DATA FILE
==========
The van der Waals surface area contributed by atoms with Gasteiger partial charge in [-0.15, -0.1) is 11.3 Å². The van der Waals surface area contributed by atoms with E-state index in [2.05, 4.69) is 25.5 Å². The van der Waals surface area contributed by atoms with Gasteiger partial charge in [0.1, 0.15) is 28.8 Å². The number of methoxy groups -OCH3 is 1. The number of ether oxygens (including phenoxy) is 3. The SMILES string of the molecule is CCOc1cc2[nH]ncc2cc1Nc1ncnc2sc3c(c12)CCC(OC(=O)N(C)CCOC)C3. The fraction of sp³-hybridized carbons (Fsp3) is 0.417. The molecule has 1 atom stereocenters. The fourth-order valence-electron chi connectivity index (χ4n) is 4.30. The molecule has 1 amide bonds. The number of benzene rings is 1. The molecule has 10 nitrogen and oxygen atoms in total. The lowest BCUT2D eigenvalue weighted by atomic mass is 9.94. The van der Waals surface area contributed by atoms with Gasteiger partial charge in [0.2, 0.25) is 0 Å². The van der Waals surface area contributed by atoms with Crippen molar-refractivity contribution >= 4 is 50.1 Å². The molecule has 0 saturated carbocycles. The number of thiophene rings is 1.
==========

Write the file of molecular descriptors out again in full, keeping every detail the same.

The van der Waals surface area contributed by atoms with Gasteiger partial charge in [-0.15, -0.1) is 11.3 Å². The van der Waals surface area contributed by atoms with E-state index in [2.05, 4.69) is 25.5 Å². The van der Waals surface area contributed by atoms with Gasteiger partial charge in [0.1, 0.15) is 28.8 Å². The number of methoxy groups -OCH3 is 1. The number of ether oxygens (including phenoxy) is 3. The SMILES string of the molecule is CCOc1cc2[nH]ncc2cc1Nc1ncnc2sc3c(c12)CCC(OC(=O)N(C)CCOC)C3. The fraction of sp³-hybridized carbons (Fsp3) is 0.417. The molecule has 1 atom stereocenters. The fourth-order valence-electron chi connectivity index (χ4n) is 4.30. The molecule has 1 amide bonds. The number of benzene rings is 1. The molecule has 10 nitrogen and oxygen atoms in total. The lowest BCUT2D eigenvalue weighted by atomic mass is 9.94. The van der Waals surface area contributed by atoms with Gasteiger partial charge in [0.2, 0.25) is 0 Å². The van der Waals surface area contributed by atoms with Crippen molar-refractivity contribution >= 4 is 50.1 Å². The molecule has 0 saturated carbocycles. The number of thiophene rings is 1.